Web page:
We got up early on Friday the 13th, and went for walk in the local nature reserve, casually and informally dressed; Dale barefoot and in short pants. Afterwards, we stopped in at a lawyer's office to draw up a marriage contract, and drove down to the city of Durban to book an appointment at the Registry Office for a marriage license. There was a time slot available in a short while, but not with enough time to drive home and change into less casual clothes (not that we'd selected anything special ahead of time, anyway!), so we decided to buy a pizza at a beachfront restaurant in Durban, S.A. to pass the time.
It meant we'd have to 'make do' and improvise for our ceremony - Dale was able to find a pair of 'emergency' sandals he always kept in the back of his car to make him respectable enough for this occasion. I was wearing a knee length skirt and sweatshirt with squirrels emblazoned across the front, and a pair of sandals. There were no pictures, no witnesses, no rings, no wedding cake, no first dance. It was scary doing something so ... unconventional, but also very exhilarating! But we did it, and have lived to tell the tale.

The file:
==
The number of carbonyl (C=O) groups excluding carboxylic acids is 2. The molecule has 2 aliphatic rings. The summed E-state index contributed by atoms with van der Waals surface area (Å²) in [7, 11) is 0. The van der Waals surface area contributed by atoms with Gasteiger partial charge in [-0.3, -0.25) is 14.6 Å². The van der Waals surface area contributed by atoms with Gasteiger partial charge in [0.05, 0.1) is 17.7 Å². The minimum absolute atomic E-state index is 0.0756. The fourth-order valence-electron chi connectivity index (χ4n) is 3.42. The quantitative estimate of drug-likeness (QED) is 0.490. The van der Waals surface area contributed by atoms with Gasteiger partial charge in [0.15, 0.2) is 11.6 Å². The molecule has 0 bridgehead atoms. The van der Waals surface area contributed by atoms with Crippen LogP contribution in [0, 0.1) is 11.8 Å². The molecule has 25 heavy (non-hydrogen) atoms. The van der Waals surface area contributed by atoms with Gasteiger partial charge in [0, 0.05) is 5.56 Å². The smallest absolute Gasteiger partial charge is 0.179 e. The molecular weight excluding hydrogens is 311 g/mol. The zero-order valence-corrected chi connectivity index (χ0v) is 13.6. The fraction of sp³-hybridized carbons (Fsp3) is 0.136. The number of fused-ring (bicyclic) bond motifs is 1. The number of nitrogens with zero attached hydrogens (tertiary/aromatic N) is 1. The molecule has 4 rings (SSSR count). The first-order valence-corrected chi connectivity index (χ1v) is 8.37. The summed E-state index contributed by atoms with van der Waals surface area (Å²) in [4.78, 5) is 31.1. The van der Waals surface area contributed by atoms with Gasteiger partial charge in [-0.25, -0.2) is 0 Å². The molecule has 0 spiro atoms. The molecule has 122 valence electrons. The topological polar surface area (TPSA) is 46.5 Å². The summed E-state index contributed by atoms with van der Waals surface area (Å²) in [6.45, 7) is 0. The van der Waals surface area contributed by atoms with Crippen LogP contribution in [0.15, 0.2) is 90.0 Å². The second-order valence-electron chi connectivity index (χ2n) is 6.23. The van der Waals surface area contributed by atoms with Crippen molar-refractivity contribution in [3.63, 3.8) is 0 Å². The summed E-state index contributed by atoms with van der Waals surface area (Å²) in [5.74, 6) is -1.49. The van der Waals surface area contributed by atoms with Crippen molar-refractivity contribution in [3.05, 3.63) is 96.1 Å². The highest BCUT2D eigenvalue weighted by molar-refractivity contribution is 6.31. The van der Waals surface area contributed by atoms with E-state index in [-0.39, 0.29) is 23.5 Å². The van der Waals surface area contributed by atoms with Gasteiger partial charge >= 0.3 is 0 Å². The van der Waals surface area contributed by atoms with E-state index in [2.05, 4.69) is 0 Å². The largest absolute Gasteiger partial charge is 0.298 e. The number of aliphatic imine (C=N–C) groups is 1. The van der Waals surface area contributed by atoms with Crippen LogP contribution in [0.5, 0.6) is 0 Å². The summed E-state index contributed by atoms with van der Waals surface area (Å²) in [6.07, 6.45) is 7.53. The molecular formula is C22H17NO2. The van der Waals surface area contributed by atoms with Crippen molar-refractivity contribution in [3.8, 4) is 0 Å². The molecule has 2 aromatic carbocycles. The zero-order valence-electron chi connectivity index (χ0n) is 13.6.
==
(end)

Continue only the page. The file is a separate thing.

To celebrate having been married more than half our lives, we ate frozen pizzas for dinner. Very nostalgic. I also baked a cake, slathered with strawberry jam and whipped cream through the middle, and dusted with powdered sugar on top.
I remember my parents' celebration of their 25th wedding anniversary - we all thought it was such a big deal (And now here we are, with 12 years more than that under our belts! How on earth did that happen?). We took them to a portrait studio to have some professional photos taken - my Mom had her hair 'done' specially for the shoot, and my Dad donned a smart suit & tie instead of his usual greasy overalls. They were more dressed up for their 25th wedding anniversary portraits than we were for our actual wedding!
Yet another yarn saga! I gave up completely on my maroon shawl, and started off with a whole new pattern and color! I thought a lacy shawl would be nice, so I should try a fancy pattern. Using black as my yarn color seemed a good way to mask errors!
I got quite far, and then decided that the errors I KNEW were there, were just not acceptable, even if most people wouldn't see them. Believe me, there are loads of mistakes in there, and I'd not feel happy about giving it away to someone, nor even wearing it myself! I just couldn't live with the fact that the lacy holes didn't line up and kept changing their location. (I think I'm a slow learner - I'm NOT a knitter!)